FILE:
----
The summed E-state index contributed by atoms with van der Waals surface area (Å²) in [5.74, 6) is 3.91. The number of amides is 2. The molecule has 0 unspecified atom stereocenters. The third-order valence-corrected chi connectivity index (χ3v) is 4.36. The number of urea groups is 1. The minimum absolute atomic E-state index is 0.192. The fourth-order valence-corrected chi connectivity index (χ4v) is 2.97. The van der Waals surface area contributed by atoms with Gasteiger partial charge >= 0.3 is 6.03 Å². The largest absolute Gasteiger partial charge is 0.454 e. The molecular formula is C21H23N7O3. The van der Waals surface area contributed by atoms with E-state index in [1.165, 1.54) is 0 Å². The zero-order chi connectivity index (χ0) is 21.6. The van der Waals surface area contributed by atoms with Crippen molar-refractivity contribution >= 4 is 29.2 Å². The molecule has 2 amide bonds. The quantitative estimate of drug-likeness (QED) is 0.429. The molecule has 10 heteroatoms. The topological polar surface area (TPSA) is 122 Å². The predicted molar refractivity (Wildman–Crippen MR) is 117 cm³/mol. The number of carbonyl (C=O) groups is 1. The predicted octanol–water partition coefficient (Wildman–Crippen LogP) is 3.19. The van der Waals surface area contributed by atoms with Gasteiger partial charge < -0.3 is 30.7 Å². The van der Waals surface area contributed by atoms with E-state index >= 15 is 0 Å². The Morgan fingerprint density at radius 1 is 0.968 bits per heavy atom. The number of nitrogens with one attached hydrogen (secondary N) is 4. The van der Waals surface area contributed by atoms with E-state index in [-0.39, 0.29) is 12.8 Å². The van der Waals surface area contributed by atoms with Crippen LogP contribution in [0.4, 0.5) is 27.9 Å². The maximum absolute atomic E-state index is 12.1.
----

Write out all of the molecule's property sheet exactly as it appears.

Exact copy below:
The summed E-state index contributed by atoms with van der Waals surface area (Å²) in [5.74, 6) is 3.91. The number of amides is 2. The molecule has 0 unspecified atom stereocenters. The third-order valence-corrected chi connectivity index (χ3v) is 4.36. The number of urea groups is 1. The minimum absolute atomic E-state index is 0.192. The fourth-order valence-corrected chi connectivity index (χ4v) is 2.97. The van der Waals surface area contributed by atoms with Gasteiger partial charge >= 0.3 is 6.03 Å². The largest absolute Gasteiger partial charge is 0.454 e. The molecular formula is C21H23N7O3. The van der Waals surface area contributed by atoms with E-state index in [1.165, 1.54) is 0 Å². The zero-order chi connectivity index (χ0) is 21.6. The van der Waals surface area contributed by atoms with Crippen molar-refractivity contribution >= 4 is 29.2 Å². The molecule has 2 amide bonds. The quantitative estimate of drug-likeness (QED) is 0.429. The molecule has 10 heteroatoms. The topological polar surface area (TPSA) is 122 Å². The predicted molar refractivity (Wildman–Crippen MR) is 117 cm³/mol. The number of carbonyl (C=O) groups is 1. The predicted octanol–water partition coefficient (Wildman–Crippen LogP) is 3.19. The van der Waals surface area contributed by atoms with Gasteiger partial charge < -0.3 is 30.7 Å². The van der Waals surface area contributed by atoms with E-state index >= 15 is 0 Å². The Morgan fingerprint density at radius 1 is 0.968 bits per heavy atom. The number of nitrogens with one attached hydrogen (secondary N) is 4. The van der Waals surface area contributed by atoms with E-state index in [-0.39, 0.29) is 12.8 Å². The van der Waals surface area contributed by atoms with Crippen LogP contribution in [0.4, 0.5) is 27.9 Å². The maximum absolute atomic E-state index is 12.1.